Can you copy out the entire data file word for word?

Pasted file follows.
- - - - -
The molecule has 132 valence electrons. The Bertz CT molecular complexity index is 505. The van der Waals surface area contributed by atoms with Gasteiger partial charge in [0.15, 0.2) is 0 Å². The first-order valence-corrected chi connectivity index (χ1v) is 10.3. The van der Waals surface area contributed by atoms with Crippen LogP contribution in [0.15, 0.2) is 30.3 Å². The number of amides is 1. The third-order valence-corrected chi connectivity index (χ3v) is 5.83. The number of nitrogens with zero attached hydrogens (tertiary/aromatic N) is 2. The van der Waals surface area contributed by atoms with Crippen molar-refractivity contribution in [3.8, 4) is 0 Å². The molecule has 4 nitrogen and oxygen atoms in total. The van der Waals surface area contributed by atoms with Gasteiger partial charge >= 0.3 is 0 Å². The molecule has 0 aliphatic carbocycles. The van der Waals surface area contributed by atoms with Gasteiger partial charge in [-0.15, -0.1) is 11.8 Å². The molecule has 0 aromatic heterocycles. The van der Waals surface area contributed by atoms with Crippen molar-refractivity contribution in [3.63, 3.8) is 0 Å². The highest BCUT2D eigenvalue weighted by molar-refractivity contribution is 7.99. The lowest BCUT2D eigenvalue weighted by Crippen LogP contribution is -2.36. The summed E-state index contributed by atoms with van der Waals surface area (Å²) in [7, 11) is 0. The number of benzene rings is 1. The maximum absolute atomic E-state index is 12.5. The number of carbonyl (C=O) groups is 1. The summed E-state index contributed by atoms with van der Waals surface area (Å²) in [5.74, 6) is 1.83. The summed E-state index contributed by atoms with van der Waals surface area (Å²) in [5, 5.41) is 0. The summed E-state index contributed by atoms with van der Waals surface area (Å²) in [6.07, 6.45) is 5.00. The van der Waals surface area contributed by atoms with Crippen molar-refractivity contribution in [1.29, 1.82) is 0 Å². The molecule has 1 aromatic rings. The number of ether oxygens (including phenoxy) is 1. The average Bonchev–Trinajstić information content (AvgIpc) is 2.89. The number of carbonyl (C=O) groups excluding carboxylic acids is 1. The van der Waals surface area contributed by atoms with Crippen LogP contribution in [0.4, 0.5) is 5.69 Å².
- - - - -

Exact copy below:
The molecule has 132 valence electrons. The Bertz CT molecular complexity index is 505. The van der Waals surface area contributed by atoms with Gasteiger partial charge in [0.15, 0.2) is 0 Å². The first-order valence-corrected chi connectivity index (χ1v) is 10.3. The van der Waals surface area contributed by atoms with Crippen LogP contribution in [0.15, 0.2) is 30.3 Å². The number of amides is 1. The third-order valence-corrected chi connectivity index (χ3v) is 5.83. The number of nitrogens with zero attached hydrogens (tertiary/aromatic N) is 2. The van der Waals surface area contributed by atoms with Crippen molar-refractivity contribution in [3.8, 4) is 0 Å². The molecule has 4 nitrogen and oxygen atoms in total. The van der Waals surface area contributed by atoms with Gasteiger partial charge >= 0.3 is 0 Å². The molecule has 0 aliphatic carbocycles. The van der Waals surface area contributed by atoms with Gasteiger partial charge in [-0.15, -0.1) is 11.8 Å². The molecule has 0 aromatic heterocycles. The van der Waals surface area contributed by atoms with Crippen molar-refractivity contribution in [3.63, 3.8) is 0 Å². The highest BCUT2D eigenvalue weighted by molar-refractivity contribution is 7.99. The lowest BCUT2D eigenvalue weighted by Crippen LogP contribution is -2.36. The summed E-state index contributed by atoms with van der Waals surface area (Å²) in [7, 11) is 0. The number of benzene rings is 1. The maximum absolute atomic E-state index is 12.5. The number of carbonyl (C=O) groups is 1. The summed E-state index contributed by atoms with van der Waals surface area (Å²) in [5.74, 6) is 1.83. The summed E-state index contributed by atoms with van der Waals surface area (Å²) in [5, 5.41) is 0. The summed E-state index contributed by atoms with van der Waals surface area (Å²) in [6.07, 6.45) is 5.00. The van der Waals surface area contributed by atoms with Crippen molar-refractivity contribution in [1.29, 1.82) is 0 Å². The molecule has 1 aromatic rings. The number of ether oxygens (including phenoxy) is 1. The average Bonchev–Trinajstić information content (AvgIpc) is 2.89. The number of carbonyl (C=O) groups excluding carboxylic acids is 1. The van der Waals surface area contributed by atoms with Crippen LogP contribution in [0.4, 0.5) is 5.69 Å².